I'll never forget my first--and only--panic attack.
About 18 years ago, while driving over the Tobin Bridge that crosses the Mystic River in Boston to head home after covering a healthcare conference, fear gripped my entire body. There was no warning. My heart raced, my palms began to sweat and nausea swept over me. I was terrified.
I didn't think I could control the car and yet I knew I had to continue on, because pulling over or stopping in the middle of rush-hour traffic would surely have caused an accident. Somehow I managed to make it home. But I felt awful for days afterwards--so traumatized by the experience.
It was as if an irrational fear took over my being and I had no control over it. The feeling was so awful that I have avoided driving over bridges ever since that day for fear that it will trigger a similar response.
I recalled that day earlier this week when I learned that actor and comedian Robin Williams died Monday by his own hand after battling severe depression. Like many of his fans, I was shocked that such a brilliant, talented, wealthy and famous individual could commit suicide. Didn't he know how many people loved and admired him? Didn't he think of his family?
And then I thought about my panic attack, which probably lasted a few minutes but felt like eternity. I had no control over those feelings. From what I've learned in recent days, it sounds like depression took hold of Williams' mind in a similar manner, distorting his reality to such an extent that he no longer had the control to fight his condition, as well as his recent Parkinson's disease diagnosis. He felt helpless, hopeless, and ultimately chose to end what many would consider a blessed and enviable life.
It is so sad and tragic. And to many, I suspect, it seemed unnecessary.
But amid this tragedy, some good may come out of his decision. If depression and mental illness could cripple the gifted Williams, it stands to reason that no one is immune to the disease. Like other celebrities who put a public face on previously hidden healthcare conditions--such as Catherine Zeta-Jones, who struggles with bipolar disease--Williams' plight may shine a lingering light on the fact that depression is more than mere sadness.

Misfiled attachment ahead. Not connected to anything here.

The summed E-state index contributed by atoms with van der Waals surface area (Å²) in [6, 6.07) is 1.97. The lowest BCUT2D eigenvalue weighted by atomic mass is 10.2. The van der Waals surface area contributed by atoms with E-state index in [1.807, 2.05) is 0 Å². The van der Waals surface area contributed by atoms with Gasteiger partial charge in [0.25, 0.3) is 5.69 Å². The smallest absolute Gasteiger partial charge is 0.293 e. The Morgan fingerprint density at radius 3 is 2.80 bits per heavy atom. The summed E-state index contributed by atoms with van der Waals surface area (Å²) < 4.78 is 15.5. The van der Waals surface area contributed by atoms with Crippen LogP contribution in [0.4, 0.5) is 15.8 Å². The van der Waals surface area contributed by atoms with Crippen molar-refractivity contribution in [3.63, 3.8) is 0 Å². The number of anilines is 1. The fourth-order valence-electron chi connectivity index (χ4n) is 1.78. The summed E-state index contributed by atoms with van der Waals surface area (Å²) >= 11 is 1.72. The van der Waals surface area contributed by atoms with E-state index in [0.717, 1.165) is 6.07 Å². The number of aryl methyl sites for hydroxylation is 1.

Perhaps, finally, society will begin to understand that it is a disease, one which has no cure but in some instances can be treated. And that means providing ongoing services to those individuals in desperate need of them.
And many, many individuals are clearly in need. Suicide is the 10th leading cause of death for Americans, according to the Centers for Disease Control and Prevention, and 39,518 people killed themselves in 2011. Physicians are at a higher risk for suicide but rarely seek treatment. The American Foundation for Suicide Prevention reports that 300 to 400 physicians commit suicide each year.
Perhaps Williams' death will help people get over the stigma of seeking treatment for depression or thoughts of suicide.
And soon hospitals may have additional tools to help them determine whether a patient is truly at risk for self-harm.
Matthew Nock, a Harvard professor of psychology and one of the world's leading suicide researchers, plans to pilot an exam in the emergency room of Massachusetts General Hospital in Boston, NBC News reports. Psych patients will receive a tablet computer and answer a questionnaire to determine an unconscious interest in death or bias against life. Patients will then sign a form that allows the computer program to analyze their medical records for additional predictors, he told the news outlet.
If the results work, Nock says they could revolutionize the way physicians address their suicide prevention efforts.
And soon a blood test may predict a person's risk of attempting suicide, thanks to a team of researchers at Johns Hopkins Medicine who recently discovered a chemical alteration in a single human gene linked to stress reactions.
The test may predict future suicide attempts and help clinicians make decisions regarding the intensity of intervention approaches and which medications to use to treat the illnesses.
"Suicide is a major preventable public health problem, but we have been stymied in our prevention efforts because we have no consistent way to predict those who are at increased risk of killing themselves," study leader Zachary Kaminsky, Ph.D., an assistant professor of psychiatry and behavioral sciences at the Johns Hopkins University School of Medicine, said in a statement.
"With a test like ours, we may be able to stem suicide rates by identifying those people and intervening early enough to head off a catastrophe."
It's too late for these tools to help Williams, but his influence even after death, may spur funding for further treatment options for depression and suicide. And that would be a poignant legacy for a man who gave so much in life.--Ilene (@FierceHealth)
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